Yes, the epiclesis is absolutely necessary.
Orthodoxy insists that basically the entire liturgy up to and including the epiclesis is what effects the change, and would of course count the "words of institution" as being a very central part of that movement.
Excellently well said!
In The Anaphora of St. James it is obvious that both the words of Institution and the Epiclesis are included. The Church Fathers insisted on both, including Pope St. Gregory the Great (Gregory I, died 604 A.D.) who modeled what came later to be called the Tridentine Rite Mass after the Liturgy of Jerusalem (i.e. the Liturgy of St. James, including his Anaphora shown below). Pope St. Gregory also insisted (and this was totally in keeping with the ancient liturgies as well) that the Our Father be included in the place of honor. In all the liturgies east and west throughout the centuries this Ã¢â‚¬â€œ The Our Father, the Offertory (as is even especially shown forth in the Didache), the Words of Institution and the Epiclesis are included as the way the Eucharist is offered. Communion Prayers are, of course, ancient and venerable. The Tridentine form including Ã¢â‚¬Å“come Holy Spirit Sanctifier bless these giftsÃ¢â‚¬Â as the Epiclesis, has lasted up to the present but is not in the Novus Ordo.
The Anaphora of St. James:
The People: It is becoming and right.
Then the celebrant prays: Verily it is becoming and right, proper and due to praise Thee, to sing of Thee, to bless Thee, to worship Thee, to glorify Thee, to give Thee thanks, Maker of every creature visible and invisible, the treasure of eternal good things, the fountain of life and immortality, God and Lord of all:
Whom the heavens of heavens praise, and all the host of them; the sun, and the moon, and all the choir of the stars; earth, sea, and all that is in them; Jerusalem, the heavenly assembly, and church of the first-born that are written in heaven; spirits of just men and of prophets; souls of martyrs and of apostles; the six-winged seraphim, which cover their faces with two wings, their feet with two, and with two they fly, crying one to another with unresting lips, and the many-eyed cherubim, lordships, archangels, authorities, dread powers and angels with unceasing praises:
(Aloud.) With loud voice singing the victorious hymn of Thy majestic glory, crying aloud, praising, shouting, and saying:-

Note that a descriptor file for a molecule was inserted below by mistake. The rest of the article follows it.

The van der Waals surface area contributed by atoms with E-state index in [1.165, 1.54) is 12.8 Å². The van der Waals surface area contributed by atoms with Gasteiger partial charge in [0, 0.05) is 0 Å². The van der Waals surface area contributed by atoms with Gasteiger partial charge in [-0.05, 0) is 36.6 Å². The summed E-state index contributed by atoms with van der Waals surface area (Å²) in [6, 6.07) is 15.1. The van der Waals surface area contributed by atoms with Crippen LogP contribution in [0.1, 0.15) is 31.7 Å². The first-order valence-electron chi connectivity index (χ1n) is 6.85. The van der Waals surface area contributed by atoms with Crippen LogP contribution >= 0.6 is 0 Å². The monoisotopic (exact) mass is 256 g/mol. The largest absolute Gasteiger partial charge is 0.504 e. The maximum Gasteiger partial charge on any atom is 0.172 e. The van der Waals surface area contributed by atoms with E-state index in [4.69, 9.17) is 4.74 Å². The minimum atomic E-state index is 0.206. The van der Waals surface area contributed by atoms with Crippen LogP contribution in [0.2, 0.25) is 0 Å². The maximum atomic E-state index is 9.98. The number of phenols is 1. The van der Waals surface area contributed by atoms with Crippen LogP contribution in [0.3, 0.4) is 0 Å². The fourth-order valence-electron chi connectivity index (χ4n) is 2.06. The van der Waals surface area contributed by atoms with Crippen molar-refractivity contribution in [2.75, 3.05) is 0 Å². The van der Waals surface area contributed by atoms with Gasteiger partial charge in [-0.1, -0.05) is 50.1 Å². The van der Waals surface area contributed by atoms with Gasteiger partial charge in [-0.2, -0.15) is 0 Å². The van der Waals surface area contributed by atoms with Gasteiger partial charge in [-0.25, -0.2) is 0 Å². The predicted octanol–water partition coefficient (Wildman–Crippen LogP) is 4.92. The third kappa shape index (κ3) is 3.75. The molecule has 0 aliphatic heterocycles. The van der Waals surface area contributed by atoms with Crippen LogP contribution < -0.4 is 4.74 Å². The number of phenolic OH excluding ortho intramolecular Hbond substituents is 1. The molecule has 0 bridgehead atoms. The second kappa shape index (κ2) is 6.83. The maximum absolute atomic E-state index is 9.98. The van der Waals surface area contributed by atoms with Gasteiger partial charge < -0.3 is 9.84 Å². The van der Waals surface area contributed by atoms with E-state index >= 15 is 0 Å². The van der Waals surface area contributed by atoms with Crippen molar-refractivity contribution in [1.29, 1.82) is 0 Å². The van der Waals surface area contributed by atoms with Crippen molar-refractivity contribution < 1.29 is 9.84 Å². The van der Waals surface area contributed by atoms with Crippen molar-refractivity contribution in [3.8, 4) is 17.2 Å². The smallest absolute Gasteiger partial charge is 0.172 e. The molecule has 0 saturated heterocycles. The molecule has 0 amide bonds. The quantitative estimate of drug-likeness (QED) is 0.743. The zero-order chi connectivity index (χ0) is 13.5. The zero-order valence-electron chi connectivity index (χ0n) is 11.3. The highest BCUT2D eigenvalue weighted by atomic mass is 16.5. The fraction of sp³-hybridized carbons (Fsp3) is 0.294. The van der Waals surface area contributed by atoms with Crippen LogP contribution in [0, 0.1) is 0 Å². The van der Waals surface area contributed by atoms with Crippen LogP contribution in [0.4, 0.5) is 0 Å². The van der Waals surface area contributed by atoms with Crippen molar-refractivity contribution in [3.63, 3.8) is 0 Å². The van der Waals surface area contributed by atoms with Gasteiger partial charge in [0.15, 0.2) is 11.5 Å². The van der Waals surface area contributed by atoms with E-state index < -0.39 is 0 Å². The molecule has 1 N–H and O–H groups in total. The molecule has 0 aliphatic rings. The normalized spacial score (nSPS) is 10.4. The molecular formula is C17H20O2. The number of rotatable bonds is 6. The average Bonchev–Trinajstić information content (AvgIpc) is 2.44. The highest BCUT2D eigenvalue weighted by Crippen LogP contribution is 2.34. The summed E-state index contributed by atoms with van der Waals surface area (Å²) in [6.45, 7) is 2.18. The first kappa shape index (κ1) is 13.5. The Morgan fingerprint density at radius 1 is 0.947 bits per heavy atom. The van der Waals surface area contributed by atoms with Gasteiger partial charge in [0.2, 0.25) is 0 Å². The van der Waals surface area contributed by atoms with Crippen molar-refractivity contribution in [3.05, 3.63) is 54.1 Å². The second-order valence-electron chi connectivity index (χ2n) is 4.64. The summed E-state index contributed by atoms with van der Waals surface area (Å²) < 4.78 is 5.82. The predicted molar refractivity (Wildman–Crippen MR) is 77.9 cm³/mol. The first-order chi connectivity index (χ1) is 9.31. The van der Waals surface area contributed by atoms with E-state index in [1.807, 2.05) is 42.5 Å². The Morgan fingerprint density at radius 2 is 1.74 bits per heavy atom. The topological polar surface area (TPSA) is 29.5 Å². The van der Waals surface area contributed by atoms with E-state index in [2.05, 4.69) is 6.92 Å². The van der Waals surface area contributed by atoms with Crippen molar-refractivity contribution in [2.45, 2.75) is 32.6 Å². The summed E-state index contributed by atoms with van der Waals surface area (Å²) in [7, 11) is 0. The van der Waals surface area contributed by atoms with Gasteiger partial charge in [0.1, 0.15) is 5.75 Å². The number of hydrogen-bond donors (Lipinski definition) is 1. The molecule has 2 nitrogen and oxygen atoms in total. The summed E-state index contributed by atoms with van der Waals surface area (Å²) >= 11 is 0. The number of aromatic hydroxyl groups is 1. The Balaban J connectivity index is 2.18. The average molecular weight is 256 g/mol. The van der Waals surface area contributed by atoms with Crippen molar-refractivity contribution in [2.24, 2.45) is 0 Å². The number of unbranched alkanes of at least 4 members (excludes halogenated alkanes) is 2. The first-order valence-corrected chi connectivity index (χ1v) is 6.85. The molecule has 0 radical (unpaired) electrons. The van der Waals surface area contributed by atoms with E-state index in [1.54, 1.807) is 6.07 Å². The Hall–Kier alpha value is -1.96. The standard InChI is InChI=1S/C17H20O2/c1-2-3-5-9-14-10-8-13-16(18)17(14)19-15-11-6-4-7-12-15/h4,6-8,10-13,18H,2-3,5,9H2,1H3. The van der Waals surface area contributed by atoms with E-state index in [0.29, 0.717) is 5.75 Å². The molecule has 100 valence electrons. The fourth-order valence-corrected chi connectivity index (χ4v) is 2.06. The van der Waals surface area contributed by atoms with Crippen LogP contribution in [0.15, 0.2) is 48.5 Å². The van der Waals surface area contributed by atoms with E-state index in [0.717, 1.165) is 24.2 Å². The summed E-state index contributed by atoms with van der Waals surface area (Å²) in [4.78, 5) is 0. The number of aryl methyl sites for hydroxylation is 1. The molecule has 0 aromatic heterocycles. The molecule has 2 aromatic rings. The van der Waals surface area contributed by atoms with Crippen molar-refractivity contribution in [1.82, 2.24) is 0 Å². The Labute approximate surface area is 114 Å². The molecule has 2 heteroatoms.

The People: Holy, holy, holy, O Lord of Sabaoth, the heaven and the earth are full of Thy glory. Hosanna in the highest; blessed is He that cometh in the name of the Lord. Hosanna in the highest.
The celebrant, making the sign of the cross on the gifts, says: Holy art Thou, King of eternity, and Lord and giver of all holiness; holy also Thy only-begotten Son, our Lord Jesus Christ, by whom Thou hast made all things; holy also Thy Holy Spirit, which searches all things, even Thy deep things, O God: holy art Thou, almighty, all-powerful, good, dread, merciful, most compassionate to Thy creatures; who didst make man from earth after Thine own image and likeness; who didst give him the joy of paradise; and when he transgressed Thy commandment, and fell away, didst not disregard nor desert him, O Good One, but didst chasten him as at merciful father, call him by the law, instruct him by the prophets; and afterwards didst send forth Thine only-begotten Son Himself, our Lord Jesus Christ, into the world, that He by His coming might renew and restore Thy image;
Who, having descended from heaven, and become flesh of the Holy Spirit and Virgin Godmother Mary, and having sojourned among men, fulfilled the dispensation for the salvation of our race; and being about to endure His voluntary and life-giving death by the cross, He the sinless for us the sinners, in the night in which He was betrayed, nay, rather delivered Himself up for the life and salvation of the world,